There is no soundtrack is a specific yet expansive study of sound tactics deployed in experimental media art today. It analyses how audio and visual elements interact and produce meaning, drawing from works by contemporary media artists ranging from Chantal Akerman, to Nam June Paik, to Tanya Tagaq. It then links these analyses to discussions on silence, voice, noise, listening, the soundscape, and other key ideas in sound studies. In making these connections, the book argues that experimental media art – avant-garde film, video art, performance, installation, and hybrid forms – produces radical and new audio-visual relationships that challenge and destabilize the visually-dominated fields of art history, contemporary art criticism, cinema and media studies, and cultural studies as well as the larger area of the human sciences. This book directly addresses what sound studies scholar Jonathan Sterne calls ‘visual hegemony’. It joins a growing body of interdisciplinary scholarship that is collectively sonifying the study of culture while defying the lack of diversity within the field by focusing on practitioners from transnational and diverse backgrounds. Therefore, the media artists discussed in this book are of interest to scholars and students who are exploring aurality in related disciplines including gender and feminist studies, queer studies, ethnic studies, postcolonial studies, urban studies, environmental analysis, and architecture. As such, There Is No Soundtrack makes meaningful connections between previously disconnected bodies of scholarship to build new, more complex and reverberating frameworks for the study of art, media, and sound.

Toxic Grafity’s punk epiphany as subjectivity (re)storying ‘the truth of revolution’ across the lifespan
Mike Diboll

re-evocation of his punk subjectivity across the decades allowed him to restory tragedy and trauma; in this lay the cure for Mental Mike’s Madness. My intention above has been to write a ‘poststructuralist autoethnography’ to explore how a ‘punk subjectivity’ has endured, sometimes subliminally, sometimes epiphanically across my lifespan, influencing my social and political agency and my action-in-the-world in a range of contexts which are Toxic Grafity’s punk epiphany -209- very different to the original ‘anarcho-punk’ context of Toxic and its wider milieu. By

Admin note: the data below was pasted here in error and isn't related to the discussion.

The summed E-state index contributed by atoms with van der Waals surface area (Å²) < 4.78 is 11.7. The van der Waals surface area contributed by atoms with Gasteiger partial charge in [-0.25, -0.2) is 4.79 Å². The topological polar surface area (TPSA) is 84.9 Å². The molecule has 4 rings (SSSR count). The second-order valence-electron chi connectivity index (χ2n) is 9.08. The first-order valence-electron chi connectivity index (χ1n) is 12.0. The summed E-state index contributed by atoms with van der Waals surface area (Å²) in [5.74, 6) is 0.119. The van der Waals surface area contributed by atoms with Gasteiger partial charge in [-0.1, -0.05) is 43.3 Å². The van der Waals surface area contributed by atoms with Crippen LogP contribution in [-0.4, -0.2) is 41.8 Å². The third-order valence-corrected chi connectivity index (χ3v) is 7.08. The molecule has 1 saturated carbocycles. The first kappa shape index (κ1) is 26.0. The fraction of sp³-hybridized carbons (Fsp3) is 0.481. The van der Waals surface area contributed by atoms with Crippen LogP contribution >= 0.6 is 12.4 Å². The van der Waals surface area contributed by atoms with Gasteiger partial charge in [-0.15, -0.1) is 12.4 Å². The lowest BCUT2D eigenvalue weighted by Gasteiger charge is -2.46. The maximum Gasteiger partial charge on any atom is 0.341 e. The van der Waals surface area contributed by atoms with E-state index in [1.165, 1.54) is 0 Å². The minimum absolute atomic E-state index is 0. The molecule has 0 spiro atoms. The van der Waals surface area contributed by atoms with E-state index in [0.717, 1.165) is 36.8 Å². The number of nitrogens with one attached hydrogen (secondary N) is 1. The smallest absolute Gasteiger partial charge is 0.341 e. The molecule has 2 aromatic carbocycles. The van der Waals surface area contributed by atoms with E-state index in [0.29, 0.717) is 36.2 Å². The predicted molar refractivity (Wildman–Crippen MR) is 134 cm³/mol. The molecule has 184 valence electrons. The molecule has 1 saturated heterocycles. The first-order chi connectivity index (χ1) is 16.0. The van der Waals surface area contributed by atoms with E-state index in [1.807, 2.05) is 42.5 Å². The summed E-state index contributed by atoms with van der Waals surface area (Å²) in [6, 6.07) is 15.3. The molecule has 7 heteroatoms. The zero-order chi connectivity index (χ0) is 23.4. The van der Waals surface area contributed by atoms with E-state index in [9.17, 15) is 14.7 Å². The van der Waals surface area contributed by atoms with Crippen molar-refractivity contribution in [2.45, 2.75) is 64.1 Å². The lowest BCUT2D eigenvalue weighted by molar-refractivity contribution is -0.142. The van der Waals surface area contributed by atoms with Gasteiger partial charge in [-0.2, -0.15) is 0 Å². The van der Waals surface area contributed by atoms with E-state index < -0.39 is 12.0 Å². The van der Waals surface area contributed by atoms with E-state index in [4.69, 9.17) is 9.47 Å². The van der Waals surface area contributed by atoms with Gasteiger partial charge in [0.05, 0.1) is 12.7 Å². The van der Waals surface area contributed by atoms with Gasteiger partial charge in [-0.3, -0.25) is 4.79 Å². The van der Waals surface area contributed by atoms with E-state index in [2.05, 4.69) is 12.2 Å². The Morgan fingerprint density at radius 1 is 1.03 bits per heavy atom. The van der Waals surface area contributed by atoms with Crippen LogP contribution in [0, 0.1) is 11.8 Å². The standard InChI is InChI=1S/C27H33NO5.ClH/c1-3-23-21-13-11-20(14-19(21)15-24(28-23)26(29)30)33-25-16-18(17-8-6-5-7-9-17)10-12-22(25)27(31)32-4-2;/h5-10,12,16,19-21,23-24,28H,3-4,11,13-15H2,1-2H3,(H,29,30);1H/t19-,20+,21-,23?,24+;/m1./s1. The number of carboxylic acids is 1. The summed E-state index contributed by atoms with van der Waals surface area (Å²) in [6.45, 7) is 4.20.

in Ripped, torn and cut
Yassir Morsi

The rendering of the ‘Muslim’ is crucial to the narrative of the War on Terror. In this chapter, Yassir Morisi explores through an auto-ethnography the relationship between Muslim and ‘Muslim’. The latter figure, in scare quotes, is for Brian Klug a figment, a fantasy and a myth. It represents the Orientalist tale of a callous Other of mindless worship and violence. But how, in the War on Terror narrative, can we separate the two figures easily and how can Muslims refuse to speak in response to the ‘Muslim’? How when everyday Muslims are caught in what Edward Said calls the dehumanising ‘web of racism’; a matrix of language holding in everyday Muslims; a nexus of knowledge and power creating the ‘Muslim’ and simultaneously obliterating the Muslim’s voice? Furthermore, despite being the focal point of racialised discussions about Islam, the threatening ‘Muslim’ is always deferred and is spectral in nature, befitting a post-racial colour blindness. Much like the figure of the ghost, its dual presence and absence protects the War on Terror narrative from charges of racism, and hence, shaped by the political forces of the War on Terror, Morsi contends that the Muslim becomes a complex (im)possible (suspended) subject in a post-9/11 world where (self-)knowledge remains tentative, contingent and situated within a discussion about the threatening status of our Otherness.

in I Refuse to Condemn
The messy longitudinal dynamics of never leaving the field